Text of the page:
Almost all the party's regions were due for conferences, and had been given a deadline of May 30 to have sat and elected new leaders. File Picture:Werner Beukes/SAPA
Almost all the party's regions were due for conferences, and had been given a deadline of May 30 to have sat and elected new leaders. File Picture:Werner Beukes/SAPA

ANC elective conference is likely to be postponed again

By William Phungula Time of article published May 18, 2021

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DURBAN - THE ANC's provincial elective regional conferences are likely to be postponed, after most of the branches were disqualified due to technical glitches from the embattled party’s head office, at Luthuli House in Joburg.

Almost all the party's regions were due for conferences, and had been given a deadline of May 30 to have sat and elected new leaders. With only two weeks remaining before the deadline, regions have raised concerns that they were unlikely to meet it.

Regions had, in the past, complained about delays which they said were caused by demarcation processes and the situation was compounded by the disqualification of many branches that had already held their branch general meetings (BGMs).

The party’s provincial spokesperson Nhlakanipho Ntombela told the Daily News on Monday that most of the branches, which sat for their BGMs, were informed on Friday that they were disqualified.

He said it was not because of irregularities but the problem was with IT at their head office. Ntombela said the party was busy sorting out the problem, but it was now clear that branches would not be meeting the May 30 deadline.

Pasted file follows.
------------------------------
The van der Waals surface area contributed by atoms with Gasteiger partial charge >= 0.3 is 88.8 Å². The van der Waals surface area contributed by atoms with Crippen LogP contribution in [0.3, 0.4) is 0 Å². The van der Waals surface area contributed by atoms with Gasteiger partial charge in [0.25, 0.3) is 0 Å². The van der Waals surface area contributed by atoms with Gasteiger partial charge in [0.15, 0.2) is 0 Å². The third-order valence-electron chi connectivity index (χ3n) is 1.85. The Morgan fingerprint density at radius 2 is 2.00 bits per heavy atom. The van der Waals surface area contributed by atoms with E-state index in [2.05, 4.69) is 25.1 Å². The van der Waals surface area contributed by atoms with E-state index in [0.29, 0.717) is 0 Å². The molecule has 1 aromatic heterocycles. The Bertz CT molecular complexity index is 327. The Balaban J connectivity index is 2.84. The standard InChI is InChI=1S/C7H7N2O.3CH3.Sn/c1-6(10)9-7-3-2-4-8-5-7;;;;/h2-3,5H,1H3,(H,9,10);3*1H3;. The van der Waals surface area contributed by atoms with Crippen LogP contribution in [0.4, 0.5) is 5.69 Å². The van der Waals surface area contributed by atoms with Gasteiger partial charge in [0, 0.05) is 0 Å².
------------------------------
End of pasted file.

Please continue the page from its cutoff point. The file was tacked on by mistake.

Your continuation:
“The May 30 deadline is out and we are discussing June 15 as the new deadline. The party is discussing whether conferences can take place at the same time as the candidate selection process. Remember, we are also preparing candidate lists for local government elections on October 27,” said Ntombela.

The Daily News has learnt that two of the biggest regions in the province – Moses Mabhida in Pietermaritzburg and eThekwini – were badly affected.

An eThekwini regional leader, who asked not to be named, said out of 21 branches only four qualified.

Meanwhile, in the Moses Mabhida region, regional convener Thulani Xulu said he had accepted what the party told them.

He said, as branches, they respected ANC processes and would abide by the party decision. Xulu, who has been nominated by his faction to be chairperson, said out of the 42 branches that sat, 31 were disqualified.

“We will not have a problem if the party wants to correct things. We want to have a smooth process towards our conference, where the outcome will be accepted by all participants,” said Xulu.

An investigation by Independent Media, into the state of the party’s 11 regions, found that several slates had emerged in the run-up to the elective conferences. These emerged when the ANC’s national executive committee (NEC) announced that regions and provinces could start preparing for their conferences.

IOL had reported that only four regions appeared not to have slates – Josiah Gumede (Uthukela), Harry Gwala, Lower South Coast and Inkosi Bhambatha (uMzinyathi) regions.

The two were key lobbyists for Nkosazana Dlamini Zuma and Cyril Ramaphosa, respectively, going into the ANC’s 54th conference in 2017.

The battle to control eThekwini was again intensifying, because it was again expected that the winner would determine the outcome of the 55th elective conference of the ANC next year.

Radical economic transformation (RET) forces were said to be working on a plan to challenge President Cyril Ramaphosa in his bid for a second term.

In the Moses Mabhida region, it was expected to be a two-horse race – after former Education MEC Mthandeni Dlungwana’s faction had agreed to merge with former CR17 lobbyists, to form one slate.

Xulu confirmed that he had met Dlungwana several times to discuss unity. He said, to him, the position was not an issue and he was prepared to settle for any position – as long as it would unite the ANC.

Speculations were that Xulu would contest as deputy chairperson, while Dlungwana would fight for chairmanship. The merger between their factions meant that Dlungwana would square up against his former ally Mzi Zuma, whose faction sources said wanted to be chairperson. In the previous leadership, Zuma was the secretary while Dlungwana was the chairperson.

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Daily News

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